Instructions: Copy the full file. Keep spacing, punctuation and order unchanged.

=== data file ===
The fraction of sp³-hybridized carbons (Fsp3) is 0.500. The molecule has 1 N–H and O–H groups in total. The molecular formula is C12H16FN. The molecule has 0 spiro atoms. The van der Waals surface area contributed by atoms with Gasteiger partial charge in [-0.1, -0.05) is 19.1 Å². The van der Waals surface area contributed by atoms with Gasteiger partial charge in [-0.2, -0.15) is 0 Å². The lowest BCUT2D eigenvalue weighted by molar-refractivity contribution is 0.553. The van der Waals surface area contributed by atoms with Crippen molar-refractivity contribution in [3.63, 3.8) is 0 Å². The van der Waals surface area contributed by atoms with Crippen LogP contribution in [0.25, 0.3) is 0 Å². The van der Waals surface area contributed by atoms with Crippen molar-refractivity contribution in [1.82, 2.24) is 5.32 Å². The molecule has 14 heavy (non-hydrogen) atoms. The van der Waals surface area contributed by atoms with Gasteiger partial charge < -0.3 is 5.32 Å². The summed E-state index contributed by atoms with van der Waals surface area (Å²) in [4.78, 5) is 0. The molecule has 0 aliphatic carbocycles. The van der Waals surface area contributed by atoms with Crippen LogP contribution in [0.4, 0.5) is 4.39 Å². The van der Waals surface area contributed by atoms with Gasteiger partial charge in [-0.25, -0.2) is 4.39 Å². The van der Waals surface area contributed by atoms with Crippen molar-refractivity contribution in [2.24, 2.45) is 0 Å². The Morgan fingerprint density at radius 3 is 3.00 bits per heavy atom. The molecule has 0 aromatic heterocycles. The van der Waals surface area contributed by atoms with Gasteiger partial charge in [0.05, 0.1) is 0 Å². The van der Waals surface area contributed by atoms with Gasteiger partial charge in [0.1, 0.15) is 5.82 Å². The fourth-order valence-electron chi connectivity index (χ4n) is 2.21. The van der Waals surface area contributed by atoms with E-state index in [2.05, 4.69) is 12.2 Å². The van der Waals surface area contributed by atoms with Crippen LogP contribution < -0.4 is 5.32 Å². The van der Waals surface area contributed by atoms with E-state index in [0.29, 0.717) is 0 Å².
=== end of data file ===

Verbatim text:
The fraction of sp³-hybridized carbons (Fsp3) is 0.500. The molecule has 1 N–H and O–H groups in total. The molecular formula is C12H16FN. The molecule has 0 spiro atoms. The van der Waals surface area contributed by atoms with Gasteiger partial charge in [-0.1, -0.05) is 19.1 Å². The van der Waals surface area contributed by atoms with Gasteiger partial charge in [-0.2, -0.15) is 0 Å². The lowest BCUT2D eigenvalue weighted by molar-refractivity contribution is 0.553. The van der Waals surface area contributed by atoms with Crippen molar-refractivity contribution in [3.63, 3.8) is 0 Å². The van der Waals surface area contributed by atoms with Crippen LogP contribution in [0.25, 0.3) is 0 Å². The van der Waals surface area contributed by atoms with Crippen molar-refractivity contribution in [1.82, 2.24) is 5.32 Å². The molecule has 14 heavy (non-hydrogen) atoms. The van der Waals surface area contributed by atoms with Gasteiger partial charge < -0.3 is 5.32 Å². The summed E-state index contributed by atoms with van der Waals surface area (Å²) in [4.78, 5) is 0. The molecule has 0 aliphatic carbocycles. The van der Waals surface area contributed by atoms with Crippen LogP contribution in [0.4, 0.5) is 4.39 Å². The van der Waals surface area contributed by atoms with Gasteiger partial charge in [-0.25, -0.2) is 4.39 Å². The van der Waals surface area contributed by atoms with Crippen molar-refractivity contribution in [2.24, 2.45) is 0 Å². The Morgan fingerprint density at radius 3 is 3.00 bits per heavy atom. The molecule has 0 aromatic heterocycles. The van der Waals surface area contributed by atoms with Gasteiger partial charge in [0.05, 0.1) is 0 Å². The van der Waals surface area contributed by atoms with Gasteiger partial charge in [0.1, 0.15) is 5.82 Å². The fourth-order valence-electron chi connectivity index (χ4n) is 2.21. The van der Waals surface area contributed by atoms with E-state index in [2.05, 4.69) is 12.2 Å². The van der Waals surface area contributed by atoms with Crippen LogP contribution < -0.4 is 5.32 Å². The van der Waals surface area contributed by atoms with E-state index in [0.29, 0.717) is 0 Å².